General Motors turns to Google for future vehicle infotainment

General Motors turns to Google for future vehicle infotainment
General Motors will integrate more Google functionality into its future vehicle infotainment systems, as shown in this concept dashboard interface. (General Motors)

Vehicle infotainment systems have been a hotbed of development activity for automakers, but efforts have met with mixed success amidst numerous complaints of software bugs and ease-of-use issues. After some research, General Motors has decided to team with Google to integrate more of that platform’s features into future infotainment systems.

Starting in 2021, General Motors will offer options for Google-based voice assistant, embedded navigation, and in-vehicle applications to compatible Chevrolet, Buick, GMC and Cadillac vehicles. Broad deployment across all GM vehicle brands is expected to roll out in the following years, according to the company.

“We are re-envisioning the future in-vehicle customer experience, and this is just the first step. The integration of select Google technology and services into our vehicle infotainment systems will foster a more connected and efficient driving experience,” said Santiago Chamorro, vice president for Global Connected Customer Experience, GM, in a statement. “We will continue to offer our own unique infotainment features that only GM can deliver, such as service recommendations, vehicle health status, in-vehicle commerce and more, with the Google applications and services complementing our offerings.”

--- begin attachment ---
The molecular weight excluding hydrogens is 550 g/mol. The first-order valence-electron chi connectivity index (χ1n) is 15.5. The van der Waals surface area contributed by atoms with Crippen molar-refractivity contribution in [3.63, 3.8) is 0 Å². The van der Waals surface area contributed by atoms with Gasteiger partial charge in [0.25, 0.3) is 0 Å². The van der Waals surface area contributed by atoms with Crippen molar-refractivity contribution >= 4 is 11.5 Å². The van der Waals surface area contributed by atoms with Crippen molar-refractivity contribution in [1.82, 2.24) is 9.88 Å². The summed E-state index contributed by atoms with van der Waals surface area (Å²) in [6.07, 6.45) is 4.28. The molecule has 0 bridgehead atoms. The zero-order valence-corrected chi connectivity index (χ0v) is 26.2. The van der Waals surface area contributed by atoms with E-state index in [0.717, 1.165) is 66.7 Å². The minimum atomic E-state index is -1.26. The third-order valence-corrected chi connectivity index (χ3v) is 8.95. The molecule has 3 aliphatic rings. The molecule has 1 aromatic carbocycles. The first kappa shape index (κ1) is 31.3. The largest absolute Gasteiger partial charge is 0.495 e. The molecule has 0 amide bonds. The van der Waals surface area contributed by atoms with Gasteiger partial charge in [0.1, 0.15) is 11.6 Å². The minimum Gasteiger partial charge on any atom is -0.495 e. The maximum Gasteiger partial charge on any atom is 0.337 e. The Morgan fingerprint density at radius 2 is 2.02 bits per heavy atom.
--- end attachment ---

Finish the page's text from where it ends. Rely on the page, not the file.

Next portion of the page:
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Integrating Google’s Voice Assistant will provide drivers a more familiar way to control functions such as making a call, playing a favorite radio station, or regulating vehicle functions such as heat and air conditioning. General Motors expects the same driver familiarity through offering embedded navigation based on Google Maps and in-vehicle applications through Google Play Store.

Although General Motors will not do away entirely with its own features in future infotainment systems, the decision to lean heavily on Google signifies a shift away from more proprietary systems whose steep learning curves and temperamental behavior often frustrate users. Like many automakers, GM has in recent years phased in Apple Car Play and Android connectivity in its vehicles to enable users to perform some tasks through a familiar interface.  

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